Physician Salaries Are Not What’s Wrong With the Healthcare System
America’s healthcare system is dysfunctional, and consumers pay t much for the care that has become more commoditized than it is personalized. At the same time, general practitioners and specialists are making more in this country than they are almost anywhere else in the world, newly published research has found.
This has caused critics of the healthcare system to say physicians in America are overpaid.
Doctors should be paid well, as their schooling takes twice as long as other white-collar professions, and the average med school graduate is carrying more than $160,000 in student loans that must be paid back. The average practicing physician puts in long hours every day delivering care, only to be faced with additional hours of administrative and regulatory paperwork. Physicians are seldom really off the clock.
The problem is not that doctors make too much, it’s that patients are currently getting too little in return.
A recent Time magazine article delved into the complex and many reasons why Americans are paying too much for their healthcare, and the story has prompted many to say doctors are overpaid. In online discussions, doctors have fired back, saying they are not able to repay medical-school bills until they reach their 40s or even 50s, they are under constant pressure to see more patients and those hospital CEOs are the ones with salaries disproportionate to the work they do.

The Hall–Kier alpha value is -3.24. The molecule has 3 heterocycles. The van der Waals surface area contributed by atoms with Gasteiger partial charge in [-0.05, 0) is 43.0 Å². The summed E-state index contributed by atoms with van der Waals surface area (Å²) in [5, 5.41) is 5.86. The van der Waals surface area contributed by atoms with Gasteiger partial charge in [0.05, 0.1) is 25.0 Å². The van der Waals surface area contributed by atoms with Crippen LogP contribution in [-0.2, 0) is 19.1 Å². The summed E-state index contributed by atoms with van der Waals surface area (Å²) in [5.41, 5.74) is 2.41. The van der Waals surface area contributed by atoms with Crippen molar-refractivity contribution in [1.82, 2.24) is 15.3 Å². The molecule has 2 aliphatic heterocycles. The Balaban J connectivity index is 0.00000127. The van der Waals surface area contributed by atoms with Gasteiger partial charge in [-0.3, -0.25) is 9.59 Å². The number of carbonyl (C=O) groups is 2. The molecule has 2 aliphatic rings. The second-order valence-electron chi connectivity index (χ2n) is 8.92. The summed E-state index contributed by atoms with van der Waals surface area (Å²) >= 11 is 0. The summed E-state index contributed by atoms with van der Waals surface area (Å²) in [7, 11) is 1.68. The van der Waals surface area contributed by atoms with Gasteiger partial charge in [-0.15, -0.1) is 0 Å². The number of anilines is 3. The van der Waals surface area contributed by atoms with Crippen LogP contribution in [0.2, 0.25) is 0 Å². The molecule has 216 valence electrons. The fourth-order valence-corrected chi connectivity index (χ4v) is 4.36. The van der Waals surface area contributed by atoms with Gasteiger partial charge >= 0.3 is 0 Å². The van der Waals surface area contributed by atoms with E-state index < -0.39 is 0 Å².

It is not physician salaries that have driven up healthcare costs, many argue, but a commoditized system of healthcare that is designed around insurance companies more than it is around physicians or patients.
Physicians do stressful work that often has life-or-death consequences. On top of that draining work, they are making a difficult transition to electronic health record system and spending additional hours on regulatory, compliance, certification and other administrative tasks that should probably be handled by front-line staff instead. Not only do many doctors practice at the top of their license every day, but many must also combine that work with hours of basic data entry.
Physicians in the managed care system are far more likely to have help with the regulatory and administrative work than those in independent practice, most of whom face those mountains of paperwork alone.
If we are to solve the worsening problem of physician burnout in America, we need to think in terms of giving doctors new tools to manage their difficult jobs and growing workloads, not criticize them for making high salaries.
Independent physicians are the most in need of tools to upgrade their system of practice management. What they don’t need is another SaaS-based product that is purported to help them cut costs and boost efficiency. They need what physicians in the managed care system have, human expertise that complements the sophisticated software.
If we could free physicians from some of their administrative and regulatory burdens, they will be freed up to see more patients and administer higher quality care.
Empowering doctor is a solution that will actually improve our healthcare system. Criticizing the salaries they work so hard to earn is not a solution.